Seven years ago, fall storms ripped away some 80 feet of land, destroying some teacher housing and other infrastructure, according to the Corps. Four years ago, during another storm, residents evacuated the village and waves punched out part of a new sea wall.

In this latest tempest, despite dire National Weather Service warnings that the village faced serious danger, Kivalina was largely unscathed. At the storm's height, winds howled from a favorable direction. And a new 14-foot seawall did its job, preventing erosion even though the Chukchi Sea nearly topped it. 

"We escaped by a hair," said Swan.

Finding a new home

The quarter-mile-long rock revetment, installed in 2009 by the Army Corps, will buy the village an estimated 10 to 15 years before it must move.

But in 2019, what then?

The village is trying to find a new site where it can rebuild, out of harm's way. But when it does, how will it pay to build a school, homes and other facilities, and to scrape roads and an airstrip on the tundra?   

That's where the lawsuit comes in. Moving could cost between $95 million and $400 million, according to figures from the Army Corps of Engineers and the General Accountability Office. That's at least $350,000 to $1.4 million for each village resident.  

The city and tribe hope their lawsuit -- Kivalina v. ExxonMobil -- forces about 20 of the world's largest oil, power and coal companies to cough up the cash.  

The village has prevailed against industry before. In 2008, with legal help from the San Francisco-based Center on Race, Poverty and the Environment, Kivalina forced mining giant Teck-Cominco to settle a lawsuit and spend $120 million on a pipeline to protect drinking water.

The center is involved in this case too, playing a lead role along with the Native American Rights Fund’s Alaska office.

Are oil companies to blame for Kivalina's woes?

To win, the village doesn't have to trace emission molecules to prove which company caused what damage, said Matt Pawa, Kivalina's lawyer from the East Coast.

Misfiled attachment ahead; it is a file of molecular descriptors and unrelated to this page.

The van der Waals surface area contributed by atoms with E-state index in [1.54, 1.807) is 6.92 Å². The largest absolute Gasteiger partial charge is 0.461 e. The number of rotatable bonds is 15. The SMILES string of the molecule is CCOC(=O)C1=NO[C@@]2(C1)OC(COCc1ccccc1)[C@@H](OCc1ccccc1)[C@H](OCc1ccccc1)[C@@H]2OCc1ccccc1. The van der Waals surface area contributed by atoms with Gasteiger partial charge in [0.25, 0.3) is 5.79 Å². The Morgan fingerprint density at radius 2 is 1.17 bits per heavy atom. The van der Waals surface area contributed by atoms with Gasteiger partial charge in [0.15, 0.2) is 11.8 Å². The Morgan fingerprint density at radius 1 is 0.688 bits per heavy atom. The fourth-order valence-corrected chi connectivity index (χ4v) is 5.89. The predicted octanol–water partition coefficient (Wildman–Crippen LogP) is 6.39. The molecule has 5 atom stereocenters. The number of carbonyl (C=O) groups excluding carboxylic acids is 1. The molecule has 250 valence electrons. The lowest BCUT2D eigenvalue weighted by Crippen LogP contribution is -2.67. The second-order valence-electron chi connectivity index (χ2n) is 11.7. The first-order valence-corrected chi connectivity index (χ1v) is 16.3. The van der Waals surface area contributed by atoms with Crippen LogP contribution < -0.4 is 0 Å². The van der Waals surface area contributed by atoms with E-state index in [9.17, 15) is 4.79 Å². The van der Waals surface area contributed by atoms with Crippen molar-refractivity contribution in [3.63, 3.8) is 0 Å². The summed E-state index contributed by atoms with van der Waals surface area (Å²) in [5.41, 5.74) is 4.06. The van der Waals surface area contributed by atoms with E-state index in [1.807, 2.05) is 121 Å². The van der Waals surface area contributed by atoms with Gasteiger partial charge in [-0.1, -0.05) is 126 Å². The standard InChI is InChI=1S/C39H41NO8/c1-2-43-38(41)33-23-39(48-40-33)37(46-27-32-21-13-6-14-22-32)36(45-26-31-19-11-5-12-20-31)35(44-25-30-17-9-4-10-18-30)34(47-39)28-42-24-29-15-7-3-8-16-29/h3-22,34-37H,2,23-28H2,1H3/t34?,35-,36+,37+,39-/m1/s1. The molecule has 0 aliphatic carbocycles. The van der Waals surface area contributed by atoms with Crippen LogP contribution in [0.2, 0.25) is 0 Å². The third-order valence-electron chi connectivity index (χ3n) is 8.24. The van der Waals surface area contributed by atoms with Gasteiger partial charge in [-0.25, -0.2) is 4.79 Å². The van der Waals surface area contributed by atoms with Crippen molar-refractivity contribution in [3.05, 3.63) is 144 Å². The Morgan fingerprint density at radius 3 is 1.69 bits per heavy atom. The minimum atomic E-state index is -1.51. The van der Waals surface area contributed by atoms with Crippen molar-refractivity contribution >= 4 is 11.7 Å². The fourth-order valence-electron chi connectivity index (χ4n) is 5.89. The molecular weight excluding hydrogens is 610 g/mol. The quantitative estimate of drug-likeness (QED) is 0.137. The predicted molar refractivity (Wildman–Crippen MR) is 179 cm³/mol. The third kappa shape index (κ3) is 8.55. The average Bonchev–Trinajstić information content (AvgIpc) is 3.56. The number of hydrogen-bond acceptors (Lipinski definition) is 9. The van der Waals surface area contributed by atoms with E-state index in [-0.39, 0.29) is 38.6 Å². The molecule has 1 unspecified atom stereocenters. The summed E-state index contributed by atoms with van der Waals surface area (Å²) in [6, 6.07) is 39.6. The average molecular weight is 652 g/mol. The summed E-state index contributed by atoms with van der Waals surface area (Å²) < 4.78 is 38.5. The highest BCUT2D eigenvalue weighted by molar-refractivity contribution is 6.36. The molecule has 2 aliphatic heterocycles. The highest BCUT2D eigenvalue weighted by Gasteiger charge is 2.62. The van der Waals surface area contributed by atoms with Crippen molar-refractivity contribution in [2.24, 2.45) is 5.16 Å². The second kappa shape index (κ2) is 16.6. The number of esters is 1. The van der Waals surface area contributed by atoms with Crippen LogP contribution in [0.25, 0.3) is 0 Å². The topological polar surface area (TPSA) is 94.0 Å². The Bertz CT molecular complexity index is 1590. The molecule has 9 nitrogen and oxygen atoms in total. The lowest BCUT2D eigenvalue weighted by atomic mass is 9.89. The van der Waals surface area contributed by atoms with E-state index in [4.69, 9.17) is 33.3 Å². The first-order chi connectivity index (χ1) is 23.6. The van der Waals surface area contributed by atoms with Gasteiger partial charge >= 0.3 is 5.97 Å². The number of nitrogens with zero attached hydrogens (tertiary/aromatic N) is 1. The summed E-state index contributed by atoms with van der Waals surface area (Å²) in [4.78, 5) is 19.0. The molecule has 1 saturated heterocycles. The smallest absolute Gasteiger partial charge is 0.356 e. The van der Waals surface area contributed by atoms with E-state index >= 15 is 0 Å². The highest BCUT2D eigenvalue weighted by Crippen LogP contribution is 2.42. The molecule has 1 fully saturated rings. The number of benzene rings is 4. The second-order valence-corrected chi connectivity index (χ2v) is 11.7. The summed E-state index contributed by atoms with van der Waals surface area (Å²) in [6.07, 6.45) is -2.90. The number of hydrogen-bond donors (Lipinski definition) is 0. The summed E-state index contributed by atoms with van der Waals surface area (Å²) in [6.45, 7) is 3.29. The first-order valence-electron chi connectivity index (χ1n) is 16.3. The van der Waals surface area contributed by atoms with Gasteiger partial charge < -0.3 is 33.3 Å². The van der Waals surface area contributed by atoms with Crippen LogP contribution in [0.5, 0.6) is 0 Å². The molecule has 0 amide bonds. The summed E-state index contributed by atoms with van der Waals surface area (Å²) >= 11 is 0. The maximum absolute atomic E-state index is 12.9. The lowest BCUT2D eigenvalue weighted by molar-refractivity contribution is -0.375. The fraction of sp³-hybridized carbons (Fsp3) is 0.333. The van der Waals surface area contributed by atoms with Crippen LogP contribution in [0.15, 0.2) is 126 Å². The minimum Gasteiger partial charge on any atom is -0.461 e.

"All we have to prove, like other victims of pollution," is that the defendants contributed to overall pollution, he said.

There's a critical second part to the lawsuit that makes it similar to the tobacco cases that smokers eventually won in the 1980s, said Kendall-Miller.

The village alleges industry is engaged in a conspiracy -- in part by funding junk science -- to cover up the link between their emissions and the rise in global temperatures.

Lawsuits against the tobacco companies weren't successful until it was shown they intentionally hid the link between smoking and the health problems, including lung cancer, it caused.

"There was the same question at that time: How is it possible to prove this?" said Kendall-Miller. "Back then people smoked all the time, and they did it voluntarily. The courts kept throwing cases out, until it was discovered that tobacco companies were engaged in a conspiracy. They knew all along it was bad for one's health but they had PR campaigns to say it was not."

The revelation that they had covered up the truth ultimately led to a huge settlement, she added.  

Contact Alex DeMarban at alex(at)alaskadispatch.com